• Mandatory Trapper Education (Legislature) – Mandatory trapper education should be a requirement. Idaho’s mandatory Trapper Education Law went into effect July 1, 2018. This law requires first time trappers to complete a Trapper Education Course before purchasing a license. The class is designed to teach trappers how to “minimize impact on others” as well as best practices to avoid trapping, injuring and killing non-target animals. Wyoming is lagging behind our neighboring states on trap reform that would make our public lands safer for all.
  • Ban of all trigger-loaded Power snares and Senneker snares  (Legislature and/or Commission)– Power Snares and Senneker snares are extremely lethal, non-target species including pets are killed almost instantly. These traps should not be allowed on Wyoming’s landscape.
  • Mandatory Conservation Stamp Purchase (Legislature) – “Funds from the conservation stamp purchase are used to support habitat and wildlife projects in Wyoming”. (Quote from WG&F website) Anglers and Hunters are required to purchase a Conservation Stamp, trappers are not. Trappers, who use the public’s wildlife for economic gain, should, more than any other user, be required to purchase a Conservation Stamp.
  • Live Traps (Commission) – Live traps should be used wherever and whenever possible. Live traps would ensure that non target species, including protected and endangered species, can be released unharmed. Snares, leg hold, Conibear, Senneker and Power Snares are non-discriminate, they kill and maim regardless of species and protection status.​
  • Require all traps and snares to be removed at the end of trapping season (Legislature) –  Thousands of traps and snares are left behind on our public landscapes at the end of trapping season.  Some remain active. Trappers should be responsible for cleaning up all litter and hazards which they have placed on the land.
  • Initiate statewide trapping reform stakeholder task force ( Legislature) – Trapping reform awareness statewide is growing rapidly which is initiating more public involvement and demand for immediate change.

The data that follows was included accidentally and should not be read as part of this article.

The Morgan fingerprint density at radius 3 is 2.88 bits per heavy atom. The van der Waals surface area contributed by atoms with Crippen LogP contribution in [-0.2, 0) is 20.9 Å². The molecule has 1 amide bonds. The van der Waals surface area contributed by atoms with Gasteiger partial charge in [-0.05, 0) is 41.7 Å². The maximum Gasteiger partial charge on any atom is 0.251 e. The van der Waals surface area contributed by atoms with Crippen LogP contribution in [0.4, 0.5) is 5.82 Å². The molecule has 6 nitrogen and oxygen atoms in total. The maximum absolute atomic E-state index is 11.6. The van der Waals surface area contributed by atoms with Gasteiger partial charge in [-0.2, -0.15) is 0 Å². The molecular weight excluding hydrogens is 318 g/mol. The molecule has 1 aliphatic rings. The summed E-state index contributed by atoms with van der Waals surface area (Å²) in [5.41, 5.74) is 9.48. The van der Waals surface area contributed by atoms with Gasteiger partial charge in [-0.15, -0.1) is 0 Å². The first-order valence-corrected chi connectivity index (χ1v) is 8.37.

• Review furbearer trapping regulations every two years ( Legislature) – Trapping regulations are scheduled for review on a three-year time frame.  However, hunting and fishing are reviewed every two years.


We attempted to contact nearly 300 stakeholders around the state representing (in alphabetical order): Animal Shelters, County Predator Management Boards, Dog Owners (bird hunters and those who had trapping conflicts), Landowners, Legislators, NGOs, Other State or Local Governmental Agencies, Outfitters, General Public, Federal Public Land Agencies, Sportspersons, Trappers, Public Land User Groups, Veterinarians and Wildlife Services. We were able to have conversations with nearly 140 individuals/groups during a 14 day period and left messages and/or emails to an additional 60+ individuals (summary attached). Please stay tuned as we work through the process to create a safe and humane environment on our public lands.

As a result of these conversations, we identified a number of potential revisions to the trapping statutes and Commission regulations as well as opportunities to improve communication with stakeholders, including the following:

  1. Support for mandatory trapper education, concerns about trapping practices and trapper ethics
  2. Support for education/training about trapping for recreationalists and dog owners (concerns about safety and dogs off-leash or not under control)
  3. Support for trapping setbacks
  4. Support for signage (not on individual traps) about trapping potentially occurring in areas
  5. Concerns for non-target captures and support for reporting all non-target catches
  6. Concerns and discussions about snare check period
  7. Concerns about the lack of information collected related to furbearer harvest and lack of harvest quotas
  8. Support for mandatory Conservation Stamp requirements for trappers
  9. Support for trap type restrictions and/or trap free areas

In response to the common themes that arose during personal contacts with stakeholders, we developed the following list of topics to present and further develop during a series of stakeholder meetings in the fall of 2020:

    1. The Department will develop recommendations for the Wyoming State Legislature requiring mandatory trapper education.
      a. The current Association of Fish and Wildlife Agencies approved online course may be sufficient until a Wyoming specific course could be developed or in person classes could be offered.
    2. Develop consistent trapping education topics/themes relevant to those using public lands (hiking, walking dogs, bird watching, riding bikes, trail running, etc.)
      a. Develop a page on the Department’s website containing all trapping specific information
      b. Develop informational signs for use on Commission owned lands (WHMAs/WMAs) containing basic trapping information and a link (QR code) for more information in those areas with cell reception.
      c. Work with public land management agencies to promote similar signage at trailheads/recreation areas.
      d. Work with partners and stakeholder groups to provide hand tools at major trailheads or parking areas (similar to loaner lifejacket program) that can be used to remove a pet from a trap or snare.  Sell tools through the Department’s Alternative Enterprises/website/Regional Offices.